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Synonyms: common wormwood
botanical name: Artemisia vulgaris



Mugwort presumably stems from Asia. It was used as a seasoning in China as early as 2000 b.c. Today it grows wild in Europe, Asia and North Africa and has been common to eastern North America and South America for quite some time. The chief cultivating areas are in Western and Central Europe, Brazil, and several countries of the former Soviet Union.


In the Middle Ages, mugwort was used instead of hops to brew beer and in the 18th century is was one of the herbs most used in Europe. Today mugwort is used more rarely as a seasoning.



Mugwort is sold almost exclusively dried, although the fresh herb may be found at weekly markets during the summer months.


Appearance, taste, characteristics

Mugwort belongs botanically to the family Compositae and is thus a relative of wormwood. It is a bushy-branched herbaceous perennial and grows up to 1.50 m in height. Its leaves are green and smooth on the upper surface, while on the underside they are silvery-white and have a felt-like covering of downy hairs.


In late summer, innumerable yellowish to red-brown panicles of blossoms form that are harvested shortly before they open. Some tender young leaves and shoots can also be used for seasoning. During and after the blooming period the panicles become so unpleasantly bitter that, like the large leaves, they cannot be used.


Mugwort smells pleasantly aromatic and tastes spicy and slightly pungent with a tart-bitter but mild aftertaste.



Essential oil accounts for only about 0.3% of the ingredients, but it gives the plant its pleasantly spicy odour and the wormwood-like taste. The main components of the oil are cineole (or wormwood oil), camphor, borneol, bornyl acetate and linalool.


In addition, mugwort contains several bitter substances and flavonoids.


Quality criteria, optimal storage conditions

Mugwort must be harvested prior to blossoming, otherwise it tastes too bitter. Normally, only the tips of the shoots stripped of leaves or the inflorescences of the plant are harvested.


Fresh mugwort can be kept for only a few days in a plastic bag in the refrigerator. Dried goods will keep for up to a year if they are stored airtight and away from light.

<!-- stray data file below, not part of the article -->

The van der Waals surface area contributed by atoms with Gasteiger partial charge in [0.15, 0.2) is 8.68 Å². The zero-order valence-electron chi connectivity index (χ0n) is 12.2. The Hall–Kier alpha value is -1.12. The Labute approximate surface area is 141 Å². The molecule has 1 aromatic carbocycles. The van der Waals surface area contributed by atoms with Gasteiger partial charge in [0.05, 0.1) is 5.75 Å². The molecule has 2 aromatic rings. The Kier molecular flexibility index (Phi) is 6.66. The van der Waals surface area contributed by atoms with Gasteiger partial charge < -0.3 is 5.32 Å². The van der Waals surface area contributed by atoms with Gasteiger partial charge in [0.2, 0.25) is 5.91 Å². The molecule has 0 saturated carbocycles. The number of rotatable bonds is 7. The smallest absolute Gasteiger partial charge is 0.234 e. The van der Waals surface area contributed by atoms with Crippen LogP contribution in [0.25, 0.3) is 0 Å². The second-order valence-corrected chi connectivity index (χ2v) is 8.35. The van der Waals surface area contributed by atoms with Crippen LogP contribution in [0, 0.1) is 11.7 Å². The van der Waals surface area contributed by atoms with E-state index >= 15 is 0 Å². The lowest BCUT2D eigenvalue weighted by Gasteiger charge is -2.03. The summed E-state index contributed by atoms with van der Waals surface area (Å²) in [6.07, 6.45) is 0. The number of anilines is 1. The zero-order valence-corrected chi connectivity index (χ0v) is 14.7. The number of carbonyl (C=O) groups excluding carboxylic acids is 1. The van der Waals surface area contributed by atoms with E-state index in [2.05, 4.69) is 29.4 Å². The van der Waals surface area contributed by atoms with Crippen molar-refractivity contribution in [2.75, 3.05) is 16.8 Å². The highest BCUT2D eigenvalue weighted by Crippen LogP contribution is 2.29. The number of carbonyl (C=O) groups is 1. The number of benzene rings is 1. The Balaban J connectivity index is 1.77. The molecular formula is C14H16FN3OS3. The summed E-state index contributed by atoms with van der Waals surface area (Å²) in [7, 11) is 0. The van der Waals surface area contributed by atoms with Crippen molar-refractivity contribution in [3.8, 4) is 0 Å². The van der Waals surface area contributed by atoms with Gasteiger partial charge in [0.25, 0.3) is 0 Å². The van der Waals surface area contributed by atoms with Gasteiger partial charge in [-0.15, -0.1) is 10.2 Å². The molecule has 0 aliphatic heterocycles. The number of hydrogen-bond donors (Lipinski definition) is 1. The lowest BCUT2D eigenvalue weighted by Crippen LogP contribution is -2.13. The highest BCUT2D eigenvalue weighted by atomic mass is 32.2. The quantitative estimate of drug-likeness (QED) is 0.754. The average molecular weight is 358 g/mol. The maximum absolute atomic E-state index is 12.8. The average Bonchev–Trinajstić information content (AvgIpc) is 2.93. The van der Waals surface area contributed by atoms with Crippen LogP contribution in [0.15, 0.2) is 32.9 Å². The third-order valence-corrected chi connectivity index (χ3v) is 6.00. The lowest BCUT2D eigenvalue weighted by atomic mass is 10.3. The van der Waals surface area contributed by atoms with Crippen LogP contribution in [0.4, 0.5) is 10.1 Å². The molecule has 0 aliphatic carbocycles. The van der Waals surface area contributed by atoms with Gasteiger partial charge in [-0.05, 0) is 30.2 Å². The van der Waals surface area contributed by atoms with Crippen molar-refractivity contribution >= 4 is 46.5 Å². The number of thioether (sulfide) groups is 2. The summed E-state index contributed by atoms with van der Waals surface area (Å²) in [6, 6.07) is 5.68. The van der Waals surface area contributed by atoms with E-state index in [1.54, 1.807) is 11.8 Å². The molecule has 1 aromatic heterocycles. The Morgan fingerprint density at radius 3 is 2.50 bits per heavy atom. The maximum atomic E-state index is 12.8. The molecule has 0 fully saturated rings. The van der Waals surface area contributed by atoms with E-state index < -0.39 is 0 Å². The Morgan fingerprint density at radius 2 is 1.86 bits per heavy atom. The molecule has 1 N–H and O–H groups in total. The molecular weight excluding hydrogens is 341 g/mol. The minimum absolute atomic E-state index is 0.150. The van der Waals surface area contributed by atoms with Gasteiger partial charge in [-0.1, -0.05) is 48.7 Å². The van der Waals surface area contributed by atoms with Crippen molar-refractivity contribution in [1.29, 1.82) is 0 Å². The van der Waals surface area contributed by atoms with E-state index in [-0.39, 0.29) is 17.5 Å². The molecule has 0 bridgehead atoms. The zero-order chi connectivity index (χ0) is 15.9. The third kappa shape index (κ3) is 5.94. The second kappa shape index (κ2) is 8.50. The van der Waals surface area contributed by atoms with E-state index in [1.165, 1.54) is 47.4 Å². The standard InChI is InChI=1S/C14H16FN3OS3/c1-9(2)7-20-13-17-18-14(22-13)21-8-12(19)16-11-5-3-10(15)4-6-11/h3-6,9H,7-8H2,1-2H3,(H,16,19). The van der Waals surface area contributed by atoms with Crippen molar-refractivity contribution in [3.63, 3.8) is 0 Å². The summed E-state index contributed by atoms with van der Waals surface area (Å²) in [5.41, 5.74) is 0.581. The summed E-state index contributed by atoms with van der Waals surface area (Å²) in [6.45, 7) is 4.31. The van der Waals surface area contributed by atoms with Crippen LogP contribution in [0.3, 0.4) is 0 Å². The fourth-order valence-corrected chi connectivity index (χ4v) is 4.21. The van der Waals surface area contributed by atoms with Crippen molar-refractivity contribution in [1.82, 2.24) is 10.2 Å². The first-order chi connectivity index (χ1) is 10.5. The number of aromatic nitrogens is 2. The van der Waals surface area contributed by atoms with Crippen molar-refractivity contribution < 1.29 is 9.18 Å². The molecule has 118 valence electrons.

Presumed effect on health

In folk medicine, mugwort is given for lack of appetite, menstrual disorders, cramps and diarrhoea. It is said to have a digestive effect when taken after eating fatty meat dishes. Weak infusions from the leaves, shoot tips, and roots are recommended as a restorative tonic. Mugwort has long been considered a remedy for nervous affections.


Added to the bathwater, it is also supposed to have a relaxing and calming effect on tired, swollen feet.


Form of consumption, use, processing, practical tips for preparation

For seasoning, primarily the still-closed panicles of the mugwort are used, if necessary also a few young leaves. The panicles are usually sold dried and crushed; in summer fresh mugwort can also be bought.


Mugwort is a popular seasoning for heavy dishes such as roast duck and goose. It is used to season fatty egg dishes with bacon, pork and lamb, and fish dishes such as eel soup and mackerel.


Vegetable and mushroom dishes, salads and sauces also take on a savoury flavour from mugwort. In addition it enhances legumes, soups and sauces and occasionally plates of raw vegetables. Game dishes, onions and beans taste particularly good with mugwort.


Mugwort is used industrially in the production of mustard, vinegar, herb-flavoured liqueurs and brandies.


Seasoning tip

Mugwort develops its aroma during cooking; therefore it should be added to foods early in preparation. It should always be used sparingly due to its bitter substances.


Mugwort does not harmonize well with most other herbs, but it can be used to advantage with garlic, pepper and onions.



Mugwort extract repels flies and gnats or midges; a potted mugwort plant is also said to be of help indoors.





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